Recovering International Relations: The Promise of Sustainable Critique, Daniel J. Levine (New York: Oxford University Press, 2012), 394 pp., $99 cloth, $34.99 paper.
One of the virtues of International Relations (IR) as a discipline is that it periodically engages in bouts of reflection upon its methods and directions. Daniel Levine’s book is a contribution to this self-reflective practice. Like P. T. Jackson’s recent work, The Conduct of Enquiry, Levine’s Recovering International Relations seeks to acknowledge the diversity and strengths of various approaches to the study of IR and to simultaneously build something constructive out of this pluralism— in other words, to be both critical of the status quo and yet not reject it altogether. Levine’s goal is to “recover” IR’s original vocation, or calling, and to reinvigorate it via the idea of “sustainable critique”—a project inspired by the work of Theodor Adorno and the Frankfurt School.
The Frankfurt School reference will no doubt set off alarm bells for many mainstream IR readers, given its association with Marxism and historical materialism. However, Levine’s use of Adorno is inspired more by his later philosophical work rather than his social-theoretical work. Levine draws on Adorno to formulate an approach to thinking about international relations that is “chastening” and that seeks to continuously reflect on the tendencies of theories to engage in reification—that is, to mistake theoretical constructions for the reality they wish to conceptualize. His argument is that while reification is inevitable in thought, it can also be chastened by reflection and comparison.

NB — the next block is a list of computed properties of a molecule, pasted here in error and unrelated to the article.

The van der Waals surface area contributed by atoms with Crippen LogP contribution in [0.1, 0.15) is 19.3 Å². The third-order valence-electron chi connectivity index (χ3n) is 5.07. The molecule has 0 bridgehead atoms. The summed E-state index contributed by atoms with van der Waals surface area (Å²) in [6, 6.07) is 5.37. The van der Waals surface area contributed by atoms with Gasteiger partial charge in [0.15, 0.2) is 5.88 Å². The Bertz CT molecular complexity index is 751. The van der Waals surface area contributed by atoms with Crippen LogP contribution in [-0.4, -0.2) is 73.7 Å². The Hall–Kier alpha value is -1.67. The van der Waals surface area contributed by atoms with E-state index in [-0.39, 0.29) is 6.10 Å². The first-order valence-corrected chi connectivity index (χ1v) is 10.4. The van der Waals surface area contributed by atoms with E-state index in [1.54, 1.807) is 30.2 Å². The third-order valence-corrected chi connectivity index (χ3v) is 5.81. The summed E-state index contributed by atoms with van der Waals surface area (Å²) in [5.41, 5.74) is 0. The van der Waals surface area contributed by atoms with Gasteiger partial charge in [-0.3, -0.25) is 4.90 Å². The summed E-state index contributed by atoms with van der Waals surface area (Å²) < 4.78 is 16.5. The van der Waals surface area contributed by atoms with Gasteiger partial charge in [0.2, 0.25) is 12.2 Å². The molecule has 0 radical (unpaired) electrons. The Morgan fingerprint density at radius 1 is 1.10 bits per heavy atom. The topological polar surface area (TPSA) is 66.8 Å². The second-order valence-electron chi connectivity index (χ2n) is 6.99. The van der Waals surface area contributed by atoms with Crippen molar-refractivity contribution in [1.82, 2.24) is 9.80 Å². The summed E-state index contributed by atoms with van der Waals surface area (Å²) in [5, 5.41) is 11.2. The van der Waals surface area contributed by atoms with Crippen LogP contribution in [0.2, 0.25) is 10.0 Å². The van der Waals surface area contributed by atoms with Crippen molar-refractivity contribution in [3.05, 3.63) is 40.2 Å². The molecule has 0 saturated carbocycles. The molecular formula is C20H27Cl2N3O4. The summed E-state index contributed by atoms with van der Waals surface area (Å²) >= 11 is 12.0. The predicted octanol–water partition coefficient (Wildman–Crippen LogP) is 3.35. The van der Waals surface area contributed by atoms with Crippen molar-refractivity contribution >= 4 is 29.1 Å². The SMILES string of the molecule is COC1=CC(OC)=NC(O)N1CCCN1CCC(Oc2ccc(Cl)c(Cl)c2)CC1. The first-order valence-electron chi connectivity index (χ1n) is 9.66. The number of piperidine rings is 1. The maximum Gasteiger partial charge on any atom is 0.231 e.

Such a process, he wants us to believe, is necessary for the fulfillment of International Relations’ vocation as a practical theoretical discipline engaged in addressing the major political and moral problems of our era. For Levine, the vocation of IR is to generate “practical theoretically informed expertise by which to . . . build a cumulative reservoir of knowledge for stewarding an increasingly dense, heavily armed and persistently diverse world, whether by the creation of new capabilities, institutions or procedures” (p. ). Levine’s book is therefore not an exercise in Adorno exegesis, nor an attempt to apply Frankfurt School critical theory to International Relations. Readers looking for another theory to add to their IR toolkit will be disappointed. Instead, Levine’s goal is to place the idea of a moral/ethical vocation at the heart of the discipline and to argue that the vocation requires international relations thinkers to approach their own theorizing with a different attitude or posture—one of humility and “sustainable critique.”